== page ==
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walleye18

Late Season Waterfowl - Dog care and keeping the dog warm

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walleye18

Wanted to post a quick question on what you folks do to keep your dogs warm/dry when hunting waterfowl late season over water?....I'm sure its been a topic in the past.

I have 2 dogs that I alternate during the late waterfowl hunts to keep them warm and fresh. Both dogs have neopreme vests on them and I try to keep them warm/dry as much as possible. I do the routine of toweling them off, etc...

Over the last few years (and depending upon how cold it is, ice formations, etc..) I began feeding them more in preparation for the late season to "fatten them up". This seems to have helped a little. I also take care in sending them too quickly on multiple retrieves to give them a break.

Any thought of what others do on late season waterfowl over water - and care for their dogs? Any additional thoughts on dogs kept outside verses in the house and how that relates to their vigor breaking ice, hunting waterfowl late?

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jparrucci

I have an 8 year old Brittany. He has broken ice for late season ducks every year. He is a spoiled house dog who sleeps in the bed, sometimes manages to get under the covers. He has a neoprene vest, along with a towel or shamwow. I also started using a small wool blanket or a fleece blanket. The fleece is really light if you have a long walk to the blind, the wool weighs a ton. I am pretty sure I bring more gear for the dog than myself. I haven taken off my heavy jacket and wrapped him when he still looked cold, and twice he looked too cold to continue and we called it due to his safety. You would be surprised how fast a dog can warm up and dry off just going for a quick walk. I have a 8 month old puppy now too. He had no hesitation goin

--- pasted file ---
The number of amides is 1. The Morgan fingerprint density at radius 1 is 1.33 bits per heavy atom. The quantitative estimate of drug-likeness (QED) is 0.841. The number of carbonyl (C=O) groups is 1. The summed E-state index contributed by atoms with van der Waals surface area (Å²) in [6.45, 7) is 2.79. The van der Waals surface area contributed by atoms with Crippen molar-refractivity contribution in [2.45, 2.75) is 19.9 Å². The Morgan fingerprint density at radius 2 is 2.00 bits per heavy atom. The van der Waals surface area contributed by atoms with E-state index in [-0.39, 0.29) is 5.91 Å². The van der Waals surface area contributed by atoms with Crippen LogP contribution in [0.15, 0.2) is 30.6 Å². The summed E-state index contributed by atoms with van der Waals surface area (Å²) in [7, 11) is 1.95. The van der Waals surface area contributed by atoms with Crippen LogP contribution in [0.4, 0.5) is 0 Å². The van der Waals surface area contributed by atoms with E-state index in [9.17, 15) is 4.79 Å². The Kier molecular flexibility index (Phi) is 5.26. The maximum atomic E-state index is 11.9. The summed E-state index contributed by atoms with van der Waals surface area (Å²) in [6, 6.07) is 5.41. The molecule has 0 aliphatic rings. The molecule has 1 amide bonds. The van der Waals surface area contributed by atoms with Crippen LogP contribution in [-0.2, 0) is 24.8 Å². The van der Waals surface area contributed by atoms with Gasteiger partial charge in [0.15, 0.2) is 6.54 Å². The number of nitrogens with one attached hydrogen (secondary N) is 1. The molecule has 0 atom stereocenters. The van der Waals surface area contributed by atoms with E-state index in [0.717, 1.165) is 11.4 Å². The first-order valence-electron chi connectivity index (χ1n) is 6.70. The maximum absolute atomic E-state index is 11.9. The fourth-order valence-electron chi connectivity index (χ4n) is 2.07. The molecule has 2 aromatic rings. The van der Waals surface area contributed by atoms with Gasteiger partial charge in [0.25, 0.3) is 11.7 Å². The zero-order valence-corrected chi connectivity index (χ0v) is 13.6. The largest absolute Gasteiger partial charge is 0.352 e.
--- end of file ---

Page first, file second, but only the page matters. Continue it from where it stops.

g out into the lake when the ice was just pulling a way from shore. Who needs a lab?

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Lunker

Neoprene vest, towel off, blanket. I have a friend who brings an electric heater with a battery or a propane heater for them when it gets really nasty

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walleye18

Thanks for the replies.

I think one of the most important things for me is to "stop" when the dogs had enough and is too cold. My choc lab is one of those dogs that will never quit - had 2 scary incidents with him late season over the years. Gotta use common sense - and watch for the initial signs of hypothermia.

One of our relatives lost a dog cause he pushed it too hard late season - dog succumbed to hypothermia. It was a bad deal.

I like the idea of bringing a propane heater and battery powered blanket. Also the "sham wow" is a great idea too.

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TylerS

Neoprene vests are a must-have in my household. They not online provide buoyancy, but insulation.

My wirehairs are hearty, but they're no Chessies. Late, late season I use my best judgement for water hunts. Typically, that time of year I'm field hunting so it's not a big deal. But he's made retrieves on 20-degree days in water that shouldn't have been open and just kept right on trucking afterward. Those days, I take extra care to make sure he's not biting his feet (signs of ice/frostbite), shivering uncontrollably, isn't delirious or losing focus, getting lethargic, etc. It's weird, because I almost worry more about heat stroke than hypothermia, but given our propensity for late-season waterfowl and rooster hunts, I probably ought to keep both conditions front of mind.

The sham-wow or a swimmer's towel are great ideas I'm going to implement this year for sure. Lightweight, but highly absorbent. Seems like a no-brainer to me. Thanks for the tip guys!

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